Research reveals risk factors for poor asthma control in children
A recent University of Alberta study is shedding more light on how perinatal health and early life events are related to asthma control in children.
“The problem is that if (childhood asthma) is not well controlled, it is a major driver of emergency hospital admissions and is within the top 10 causes of disability-adjusted life years lost among children,” says senior author Maria Ospina, adjunct professor in the Department of Obstetrics & Gynecology in the Faculty of Medicine & Dentistry and associate professor in the Department of Public Health Sciences at Queen’s University.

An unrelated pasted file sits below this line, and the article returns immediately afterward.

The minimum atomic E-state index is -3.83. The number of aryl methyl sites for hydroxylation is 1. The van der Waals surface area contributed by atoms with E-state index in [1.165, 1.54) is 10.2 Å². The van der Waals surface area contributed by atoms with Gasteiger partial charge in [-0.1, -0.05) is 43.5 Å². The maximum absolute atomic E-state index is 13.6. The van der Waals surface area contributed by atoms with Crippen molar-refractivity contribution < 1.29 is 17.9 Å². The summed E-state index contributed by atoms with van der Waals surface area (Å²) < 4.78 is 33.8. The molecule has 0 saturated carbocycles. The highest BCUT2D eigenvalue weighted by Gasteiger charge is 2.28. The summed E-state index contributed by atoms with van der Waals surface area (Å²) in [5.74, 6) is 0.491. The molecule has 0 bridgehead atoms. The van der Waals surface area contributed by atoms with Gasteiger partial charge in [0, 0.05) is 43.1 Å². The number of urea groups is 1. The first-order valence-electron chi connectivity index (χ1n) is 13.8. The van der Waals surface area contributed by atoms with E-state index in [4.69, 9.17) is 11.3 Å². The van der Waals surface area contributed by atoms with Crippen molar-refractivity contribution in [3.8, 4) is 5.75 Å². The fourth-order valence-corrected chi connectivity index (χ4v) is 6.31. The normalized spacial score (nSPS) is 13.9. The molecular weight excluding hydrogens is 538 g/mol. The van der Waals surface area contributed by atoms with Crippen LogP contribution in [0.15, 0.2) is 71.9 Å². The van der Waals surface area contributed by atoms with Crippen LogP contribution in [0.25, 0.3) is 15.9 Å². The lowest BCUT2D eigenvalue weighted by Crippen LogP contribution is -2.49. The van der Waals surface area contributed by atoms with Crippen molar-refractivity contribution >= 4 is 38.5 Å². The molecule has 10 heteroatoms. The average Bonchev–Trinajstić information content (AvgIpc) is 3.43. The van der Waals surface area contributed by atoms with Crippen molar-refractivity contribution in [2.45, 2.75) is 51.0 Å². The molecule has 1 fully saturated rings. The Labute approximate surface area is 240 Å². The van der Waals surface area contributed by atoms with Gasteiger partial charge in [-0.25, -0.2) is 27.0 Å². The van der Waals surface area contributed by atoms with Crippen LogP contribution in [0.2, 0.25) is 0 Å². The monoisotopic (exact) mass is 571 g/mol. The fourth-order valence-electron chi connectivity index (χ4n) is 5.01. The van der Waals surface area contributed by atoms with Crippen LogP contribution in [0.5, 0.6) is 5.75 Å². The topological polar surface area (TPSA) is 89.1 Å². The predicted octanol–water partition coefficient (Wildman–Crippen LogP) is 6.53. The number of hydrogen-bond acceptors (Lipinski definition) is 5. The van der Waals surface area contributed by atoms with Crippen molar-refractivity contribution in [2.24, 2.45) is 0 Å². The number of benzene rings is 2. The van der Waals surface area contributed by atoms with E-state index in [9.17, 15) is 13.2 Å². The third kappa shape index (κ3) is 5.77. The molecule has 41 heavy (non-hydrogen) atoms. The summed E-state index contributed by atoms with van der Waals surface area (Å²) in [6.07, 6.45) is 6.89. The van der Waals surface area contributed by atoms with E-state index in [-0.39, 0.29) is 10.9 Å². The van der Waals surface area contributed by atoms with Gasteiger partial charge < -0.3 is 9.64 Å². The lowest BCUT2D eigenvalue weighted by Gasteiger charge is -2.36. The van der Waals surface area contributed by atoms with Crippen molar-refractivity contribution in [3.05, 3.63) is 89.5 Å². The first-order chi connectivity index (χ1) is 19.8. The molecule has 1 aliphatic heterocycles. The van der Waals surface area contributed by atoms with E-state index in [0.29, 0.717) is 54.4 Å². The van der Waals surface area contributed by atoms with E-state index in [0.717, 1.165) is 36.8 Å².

“The cost to the health-care system is also quite big,” Ospina adds. “If children do not have good asthma control, they also miss school days. So the earlier we can do things to control asthma, the better.”
Asthma is the most common childhood chronic disease, affecting up to 13 per cent of children in Canada, according to Statistics Canada. By age six, between 50 and 60 per cent of those who had preschool asthma no longer have symptoms, but even for them, their childhood asthma can have a lasting impact on their lung function as adults.